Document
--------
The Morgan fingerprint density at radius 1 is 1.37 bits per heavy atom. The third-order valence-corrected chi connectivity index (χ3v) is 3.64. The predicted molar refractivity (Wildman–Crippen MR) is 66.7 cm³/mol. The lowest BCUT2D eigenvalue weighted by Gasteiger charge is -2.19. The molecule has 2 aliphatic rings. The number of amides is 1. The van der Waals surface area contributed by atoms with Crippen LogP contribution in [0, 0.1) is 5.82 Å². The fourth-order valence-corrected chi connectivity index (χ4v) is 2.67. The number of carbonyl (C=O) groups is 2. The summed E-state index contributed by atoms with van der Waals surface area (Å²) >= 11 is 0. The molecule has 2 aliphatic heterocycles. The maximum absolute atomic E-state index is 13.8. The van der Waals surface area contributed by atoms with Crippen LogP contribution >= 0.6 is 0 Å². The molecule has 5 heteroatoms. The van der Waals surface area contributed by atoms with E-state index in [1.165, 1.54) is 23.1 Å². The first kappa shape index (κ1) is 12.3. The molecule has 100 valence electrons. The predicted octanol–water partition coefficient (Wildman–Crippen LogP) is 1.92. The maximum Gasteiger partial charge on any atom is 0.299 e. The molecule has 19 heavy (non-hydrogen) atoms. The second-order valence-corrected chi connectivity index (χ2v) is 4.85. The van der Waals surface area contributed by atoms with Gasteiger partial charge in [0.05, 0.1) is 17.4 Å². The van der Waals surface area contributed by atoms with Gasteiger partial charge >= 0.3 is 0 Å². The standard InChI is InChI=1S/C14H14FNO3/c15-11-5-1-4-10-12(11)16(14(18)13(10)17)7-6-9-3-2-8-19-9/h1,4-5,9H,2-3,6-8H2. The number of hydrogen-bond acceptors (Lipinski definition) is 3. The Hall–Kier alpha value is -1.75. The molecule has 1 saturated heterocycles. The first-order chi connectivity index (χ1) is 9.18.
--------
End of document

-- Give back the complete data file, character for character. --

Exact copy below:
The Morgan fingerprint density at radius 1 is 1.37 bits per heavy atom. The third-order valence-corrected chi connectivity index (χ3v) is 3.64. The predicted molar refractivity (Wildman–Crippen MR) is 66.7 cm³/mol. The lowest BCUT2D eigenvalue weighted by Gasteiger charge is -2.19. The molecule has 2 aliphatic rings. The number of amides is 1. The van der Waals surface area contributed by atoms with Crippen LogP contribution in [0, 0.1) is 5.82 Å². The fourth-order valence-corrected chi connectivity index (χ4v) is 2.67. The number of carbonyl (C=O) groups is 2. The summed E-state index contributed by atoms with van der Waals surface area (Å²) >= 11 is 0. The molecule has 2 aliphatic heterocycles. The maximum absolute atomic E-state index is 13.8. The van der Waals surface area contributed by atoms with Crippen LogP contribution >= 0.6 is 0 Å². The molecule has 5 heteroatoms. The van der Waals surface area contributed by atoms with E-state index in [1.165, 1.54) is 23.1 Å². The first kappa shape index (κ1) is 12.3. The molecule has 100 valence electrons. The predicted octanol–water partition coefficient (Wildman–Crippen LogP) is 1.92. The maximum Gasteiger partial charge on any atom is 0.299 e. The molecule has 19 heavy (non-hydrogen) atoms. The second-order valence-corrected chi connectivity index (χ2v) is 4.85. The van der Waals surface area contributed by atoms with Gasteiger partial charge in [0.05, 0.1) is 17.4 Å². The van der Waals surface area contributed by atoms with Gasteiger partial charge >= 0.3 is 0 Å². The standard InChI is InChI=1S/C14H14FNO3/c15-11-5-1-4-10-12(11)16(14(18)13(10)17)7-6-9-3-2-8-19-9/h1,4-5,9H,2-3,6-8H2. The number of hydrogen-bond acceptors (Lipinski definition) is 3. The Hall–Kier alpha value is -1.75. The molecule has 1 saturated heterocycles. The first-order chi connectivity index (χ1) is 9.18.